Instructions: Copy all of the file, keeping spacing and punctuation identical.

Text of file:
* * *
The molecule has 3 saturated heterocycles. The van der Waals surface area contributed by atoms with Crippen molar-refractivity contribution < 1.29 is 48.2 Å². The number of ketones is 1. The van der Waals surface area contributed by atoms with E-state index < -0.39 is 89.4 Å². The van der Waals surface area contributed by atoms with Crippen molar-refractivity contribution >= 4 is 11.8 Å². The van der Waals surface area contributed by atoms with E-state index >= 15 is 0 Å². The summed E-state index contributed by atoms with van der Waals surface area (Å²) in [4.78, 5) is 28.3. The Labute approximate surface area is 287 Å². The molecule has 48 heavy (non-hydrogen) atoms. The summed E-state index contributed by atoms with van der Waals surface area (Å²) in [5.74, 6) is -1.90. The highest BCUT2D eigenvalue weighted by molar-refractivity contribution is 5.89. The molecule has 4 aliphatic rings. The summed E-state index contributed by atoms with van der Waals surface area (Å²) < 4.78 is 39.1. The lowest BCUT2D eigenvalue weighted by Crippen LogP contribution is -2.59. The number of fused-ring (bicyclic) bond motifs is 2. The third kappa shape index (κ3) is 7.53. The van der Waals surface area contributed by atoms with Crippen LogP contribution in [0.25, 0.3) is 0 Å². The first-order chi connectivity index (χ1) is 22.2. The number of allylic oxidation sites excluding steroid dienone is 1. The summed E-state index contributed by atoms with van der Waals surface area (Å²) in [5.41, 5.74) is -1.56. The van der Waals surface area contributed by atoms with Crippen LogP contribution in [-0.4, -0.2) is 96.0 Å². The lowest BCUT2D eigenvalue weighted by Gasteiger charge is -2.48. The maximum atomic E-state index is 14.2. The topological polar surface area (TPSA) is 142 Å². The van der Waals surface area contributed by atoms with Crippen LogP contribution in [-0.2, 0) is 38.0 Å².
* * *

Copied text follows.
The molecule has 3 saturated heterocycles. The van der Waals surface area contributed by atoms with Crippen molar-refractivity contribution < 1.29 is 48.2 Å². The number of ketones is 1. The van der Waals surface area contributed by atoms with E-state index < -0.39 is 89.4 Å². The van der Waals surface area contributed by atoms with Crippen molar-refractivity contribution >= 4 is 11.8 Å². The van der Waals surface area contributed by atoms with E-state index >= 15 is 0 Å². The summed E-state index contributed by atoms with van der Waals surface area (Å²) in [4.78, 5) is 28.3. The Labute approximate surface area is 287 Å². The molecule has 48 heavy (non-hydrogen) atoms. The summed E-state index contributed by atoms with van der Waals surface area (Å²) in [5.74, 6) is -1.90. The highest BCUT2D eigenvalue weighted by molar-refractivity contribution is 5.89. The molecule has 4 aliphatic rings. The summed E-state index contributed by atoms with van der Waals surface area (Å²) < 4.78 is 39.1. The lowest BCUT2D eigenvalue weighted by Crippen LogP contribution is -2.59. The number of fused-ring (bicyclic) bond motifs is 2. The third kappa shape index (κ3) is 7.53. The van der Waals surface area contributed by atoms with Crippen LogP contribution in [0.25, 0.3) is 0 Å². The first-order chi connectivity index (χ1) is 22.2. The number of allylic oxidation sites excluding steroid dienone is 1. The summed E-state index contributed by atoms with van der Waals surface area (Å²) in [5.41, 5.74) is -1.56. The van der Waals surface area contributed by atoms with Crippen LogP contribution in [-0.4, -0.2) is 96.0 Å². The lowest BCUT2D eigenvalue weighted by Gasteiger charge is -2.48. The maximum atomic E-state index is 14.2. The topological polar surface area (TPSA) is 142 Å². The van der Waals surface area contributed by atoms with Crippen LogP contribution in [-0.2, 0) is 38.0 Å².